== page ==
Kathy Sheridan: FF senator Lorraine Clifford-Lee a fool twice over
'Fact-free nonsense': Why would an educated young woman believe such things, never mind tweet them?
Lorraine Clifford-Lee canvassing in Portmanock, Dublin, last week. Photograph: Nick Bradshaw
In July 2009, I had been signed up to Twitter for all of 20 minutes when a piece of world news pinged into my timeline. Margaret Thatcher is dead, it said, under a Downing Street username. Well, RIP Maggie and all that but this was clearly urgent news for my 65-strong following. I urgently pressed retweet.
Within seconds, my nice new followers had piled on to gloat that I’d been duped. Fake news of Thatcher’s demise was a regular feature on Twitter, as were fake usernames and fake real names and everyone knew that except me.
Lessons were absorbed.
People concocted blatant lies about real people on vast public platforms and could repeat them with impunity. The immediacy, reach and collective knowledge of Twitter was powerful. Far too many people live to parade their rapier wit online at others’ expense in a way they wouldn’t do in the flesh.
But the over-riding lesson was to accept no social media at face value and to post no ill-considered tweet, or at least none so egregiously offensive that it would constitute a firing offence, pre- or post-electoral. Twitter would find you out. You might even find yourself out first if you were lucky.
This is the mystery of Lorraine Clifford-Lee and everyone whose social media history has come back to bite them. If this old boomer had her head dunked in painful basic lessons all of 10 years ago, how have others managed to evade them so comprehensively?
You should probably examine who precisely is peddling the “facts” and why you personally are so receptive to them
It’s not hard to stay out of trouble. Never knowingly telling a lie. Never insult an entire group of people because of their ethnicity, gender, sexual orientation, colour or religion. Never condemn an entire group for the sins of some. Never savage an individual (exceptions include Donald Trump, Boris Johnson and Priti Patel) simply because your amazing wit works best in negative mode; all writers know that it’s always easier to be negative.
Aside from the blindingly obvious reasons why none of the above is acceptable, why do it ?
Time spent conducting online onslaughts on people you do not know probably signifies any or all of the following: too much time on your hands; oversized wine glasses; a self-esteem deficiency; you live in a bubble and/or something is seriously awry with your world view. It could also be the case that you are an actual bigot, or to put it kindly, just someone who entertains fact-free nonsense about whole groups of people, in which case you should probably examine who precisely is peddling the “facts” and why you personally are so receptive to them.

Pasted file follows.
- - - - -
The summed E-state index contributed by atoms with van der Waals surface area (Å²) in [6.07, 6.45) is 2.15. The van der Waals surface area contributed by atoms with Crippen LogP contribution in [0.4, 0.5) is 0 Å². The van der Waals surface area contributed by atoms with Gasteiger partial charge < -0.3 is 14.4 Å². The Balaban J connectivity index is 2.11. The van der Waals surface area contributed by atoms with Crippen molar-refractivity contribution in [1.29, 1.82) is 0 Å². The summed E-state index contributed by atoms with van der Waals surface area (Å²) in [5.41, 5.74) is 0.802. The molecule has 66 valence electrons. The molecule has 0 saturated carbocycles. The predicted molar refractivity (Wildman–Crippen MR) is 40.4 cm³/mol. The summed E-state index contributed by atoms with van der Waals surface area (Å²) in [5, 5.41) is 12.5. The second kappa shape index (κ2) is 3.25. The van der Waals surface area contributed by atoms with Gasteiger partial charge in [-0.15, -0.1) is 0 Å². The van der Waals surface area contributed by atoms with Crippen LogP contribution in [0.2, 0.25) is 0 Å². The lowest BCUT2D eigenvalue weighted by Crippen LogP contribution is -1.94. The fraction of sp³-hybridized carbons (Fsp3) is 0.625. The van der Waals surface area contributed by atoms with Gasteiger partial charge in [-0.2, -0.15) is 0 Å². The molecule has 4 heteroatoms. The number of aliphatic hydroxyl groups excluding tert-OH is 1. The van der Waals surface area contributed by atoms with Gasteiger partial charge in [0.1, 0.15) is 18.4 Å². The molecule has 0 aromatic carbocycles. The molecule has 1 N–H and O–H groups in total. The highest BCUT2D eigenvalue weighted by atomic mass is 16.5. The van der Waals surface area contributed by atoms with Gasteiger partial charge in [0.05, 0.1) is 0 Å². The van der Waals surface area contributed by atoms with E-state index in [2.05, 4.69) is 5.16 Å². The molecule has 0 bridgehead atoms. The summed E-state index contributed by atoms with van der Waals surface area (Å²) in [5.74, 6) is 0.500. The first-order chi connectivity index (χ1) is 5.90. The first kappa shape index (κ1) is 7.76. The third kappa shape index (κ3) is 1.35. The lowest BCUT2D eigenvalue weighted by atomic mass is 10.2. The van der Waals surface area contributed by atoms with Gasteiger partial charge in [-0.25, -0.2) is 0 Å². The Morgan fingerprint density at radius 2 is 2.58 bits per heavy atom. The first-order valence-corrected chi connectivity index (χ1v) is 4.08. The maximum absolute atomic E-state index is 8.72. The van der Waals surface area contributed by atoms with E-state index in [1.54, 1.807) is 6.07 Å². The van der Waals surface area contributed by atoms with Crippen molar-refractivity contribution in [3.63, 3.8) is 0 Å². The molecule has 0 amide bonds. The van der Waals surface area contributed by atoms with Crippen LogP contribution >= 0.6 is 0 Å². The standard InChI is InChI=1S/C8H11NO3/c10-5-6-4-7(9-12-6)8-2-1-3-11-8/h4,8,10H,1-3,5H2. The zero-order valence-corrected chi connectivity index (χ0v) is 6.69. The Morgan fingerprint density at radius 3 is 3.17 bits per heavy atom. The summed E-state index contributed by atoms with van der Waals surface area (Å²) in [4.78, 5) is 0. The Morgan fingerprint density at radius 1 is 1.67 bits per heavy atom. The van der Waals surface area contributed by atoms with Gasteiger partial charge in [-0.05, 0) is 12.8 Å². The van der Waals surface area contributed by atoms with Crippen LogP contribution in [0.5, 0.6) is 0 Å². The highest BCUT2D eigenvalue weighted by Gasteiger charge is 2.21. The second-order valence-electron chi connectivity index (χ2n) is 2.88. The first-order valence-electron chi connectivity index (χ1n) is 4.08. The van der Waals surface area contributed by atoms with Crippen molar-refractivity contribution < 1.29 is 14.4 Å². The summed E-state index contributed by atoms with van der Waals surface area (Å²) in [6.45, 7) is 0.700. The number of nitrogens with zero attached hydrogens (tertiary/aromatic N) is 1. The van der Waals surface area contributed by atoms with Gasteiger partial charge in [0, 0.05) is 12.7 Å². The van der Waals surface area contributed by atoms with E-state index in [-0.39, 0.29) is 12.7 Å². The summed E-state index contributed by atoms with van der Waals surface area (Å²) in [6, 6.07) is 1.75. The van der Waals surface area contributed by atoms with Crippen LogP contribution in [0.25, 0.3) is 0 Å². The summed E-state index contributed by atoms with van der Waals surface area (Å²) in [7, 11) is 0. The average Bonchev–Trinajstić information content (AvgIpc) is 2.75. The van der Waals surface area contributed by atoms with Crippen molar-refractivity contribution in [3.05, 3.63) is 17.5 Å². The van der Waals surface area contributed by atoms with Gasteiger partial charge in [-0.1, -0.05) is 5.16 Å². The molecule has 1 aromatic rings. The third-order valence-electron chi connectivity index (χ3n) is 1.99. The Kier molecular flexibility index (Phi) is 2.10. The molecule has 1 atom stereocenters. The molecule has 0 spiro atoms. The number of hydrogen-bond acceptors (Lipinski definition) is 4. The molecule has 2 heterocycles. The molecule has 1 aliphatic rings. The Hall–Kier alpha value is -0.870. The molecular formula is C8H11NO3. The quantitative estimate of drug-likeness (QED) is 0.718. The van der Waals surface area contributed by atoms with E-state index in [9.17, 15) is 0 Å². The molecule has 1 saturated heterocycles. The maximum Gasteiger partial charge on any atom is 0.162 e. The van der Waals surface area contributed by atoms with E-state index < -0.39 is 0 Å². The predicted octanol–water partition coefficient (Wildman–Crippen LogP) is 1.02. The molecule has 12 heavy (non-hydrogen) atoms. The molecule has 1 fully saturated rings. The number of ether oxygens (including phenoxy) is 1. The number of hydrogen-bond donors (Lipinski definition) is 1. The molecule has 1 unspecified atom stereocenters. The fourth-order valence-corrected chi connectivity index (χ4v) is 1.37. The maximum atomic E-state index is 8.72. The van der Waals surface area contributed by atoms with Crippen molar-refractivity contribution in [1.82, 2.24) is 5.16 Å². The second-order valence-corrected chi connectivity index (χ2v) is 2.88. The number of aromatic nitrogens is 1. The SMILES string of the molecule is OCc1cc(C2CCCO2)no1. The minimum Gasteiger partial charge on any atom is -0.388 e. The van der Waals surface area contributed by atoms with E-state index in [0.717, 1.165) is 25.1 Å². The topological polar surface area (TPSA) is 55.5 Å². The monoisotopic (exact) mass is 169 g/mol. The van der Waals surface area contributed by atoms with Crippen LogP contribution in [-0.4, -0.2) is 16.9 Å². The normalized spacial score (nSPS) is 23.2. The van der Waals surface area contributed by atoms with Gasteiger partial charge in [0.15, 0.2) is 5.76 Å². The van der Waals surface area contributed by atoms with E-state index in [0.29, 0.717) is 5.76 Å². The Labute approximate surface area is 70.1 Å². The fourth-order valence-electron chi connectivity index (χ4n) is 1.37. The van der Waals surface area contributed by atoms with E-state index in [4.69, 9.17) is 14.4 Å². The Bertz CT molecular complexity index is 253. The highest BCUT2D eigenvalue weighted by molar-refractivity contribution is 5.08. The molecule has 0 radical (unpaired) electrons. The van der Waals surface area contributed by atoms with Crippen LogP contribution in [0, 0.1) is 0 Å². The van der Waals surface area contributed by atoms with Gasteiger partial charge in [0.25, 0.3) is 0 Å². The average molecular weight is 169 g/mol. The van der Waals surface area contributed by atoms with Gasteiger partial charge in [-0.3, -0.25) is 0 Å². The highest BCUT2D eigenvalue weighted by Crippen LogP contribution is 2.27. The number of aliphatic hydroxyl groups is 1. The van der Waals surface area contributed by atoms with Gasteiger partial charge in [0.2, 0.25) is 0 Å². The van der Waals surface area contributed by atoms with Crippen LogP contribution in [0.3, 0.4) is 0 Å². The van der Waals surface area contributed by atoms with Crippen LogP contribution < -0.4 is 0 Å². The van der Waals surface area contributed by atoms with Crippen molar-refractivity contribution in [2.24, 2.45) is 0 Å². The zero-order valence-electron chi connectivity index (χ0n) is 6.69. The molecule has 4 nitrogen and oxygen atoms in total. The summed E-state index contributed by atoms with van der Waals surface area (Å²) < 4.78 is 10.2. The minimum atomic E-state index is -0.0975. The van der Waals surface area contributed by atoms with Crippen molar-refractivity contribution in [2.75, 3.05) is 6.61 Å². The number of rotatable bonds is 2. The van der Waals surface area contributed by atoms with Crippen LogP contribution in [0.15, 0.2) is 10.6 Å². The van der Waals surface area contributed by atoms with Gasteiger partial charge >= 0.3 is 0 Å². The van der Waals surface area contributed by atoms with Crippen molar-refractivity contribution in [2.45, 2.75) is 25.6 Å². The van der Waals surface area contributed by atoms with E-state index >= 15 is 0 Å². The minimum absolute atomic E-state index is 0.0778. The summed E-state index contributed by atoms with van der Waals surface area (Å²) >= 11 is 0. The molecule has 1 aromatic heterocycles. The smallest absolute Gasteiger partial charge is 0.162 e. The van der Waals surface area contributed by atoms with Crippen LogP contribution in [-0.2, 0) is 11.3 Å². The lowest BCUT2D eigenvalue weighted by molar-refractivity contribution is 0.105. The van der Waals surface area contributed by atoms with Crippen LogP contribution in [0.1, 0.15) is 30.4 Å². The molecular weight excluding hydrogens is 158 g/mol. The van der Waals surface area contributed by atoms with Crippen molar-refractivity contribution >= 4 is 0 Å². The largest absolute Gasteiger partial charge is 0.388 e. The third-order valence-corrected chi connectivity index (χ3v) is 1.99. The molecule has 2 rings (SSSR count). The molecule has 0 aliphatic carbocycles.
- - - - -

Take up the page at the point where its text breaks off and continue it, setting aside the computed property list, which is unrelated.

Put something out there on a public platform and it sits there ad infinitum, creating an image that you alone are responsible for feeding and framing until some evil-wisher with a niggling memory manages to fish it out of the vast Twitter sea (easily done if the trawler has retained certain trigger words).
Many examples of political iniquity – including senior politicians’ use of the word “n****r” and “knacker” – have been recalled to prove that Clifford-Lee is far from being the first offender. But maybe, unfairly or not, we expect better from younger generations. Many millennials grew up in a far more privileged, liberal, educated environment than their parents and are widely travelled. Many were taught from birth that as individuals they were entitled to certain rights, to respect, to equal opportunities and a more enlightened public discourse around them.
Running for the local elections in 2014, Clifford-Lee tweeted about an email she had received calling her “dirty lowlife scum” and citing the timing of her pregnancy as “typical Fianna Fáil corruption”, an attitude she attributed to “vile” “sexist” abuse. But only three years before – then a 30-year-old solicitor and a long-serving member of Fianna Fáil’s national executive – she had been tweeting about Kim Kardashian’s “fat arse”, a nightclub as a “sluts venue” and a female singer’s “pikey” hair. Someone’s clothes looked like they were from a “traveller wedding”, she tweeted, and she blamed the theft of her car on “some knacker”. There was more but it was the latter three references that brought her to heel. Had she been a man, the first two would doubtless have provoked another kind of outcry.
This is not just about Lorraine Clifford-Lee. She was found out, that’s all
The word “pikey” was not in common usage where I grew up but “knacker” is long ingrained in the language. In recent years I’ve heard secondary school children hurl it as a bullying slur at classmates they considered ill-kempt or “smelly” and by affluent 20- and 30-somethings to disparage people from evidently non-privileged backgrounds.
There was something poignant about the grace and willingness of Martin Collins, co-director of Pavee Point, to “wholeheartedly” accept Clifford-Lee’s apology after their meeting. But for the sake of the many who sincerely see nothing wrong with her words, it also represented a major missed opportunity. What precisely induced such a radical change of mindset in just a few years? Why was she still comfortable using such terms in her 30s and why does she now wholeheartedly reject them as simply racist?
This is not just about Lorraine Clifford-Lee. She was found out, that’s all, but she is also standing for public office. She may have missed her opportunity to do it while in the limelight last week but she can still put her contrition to use, loud and proud.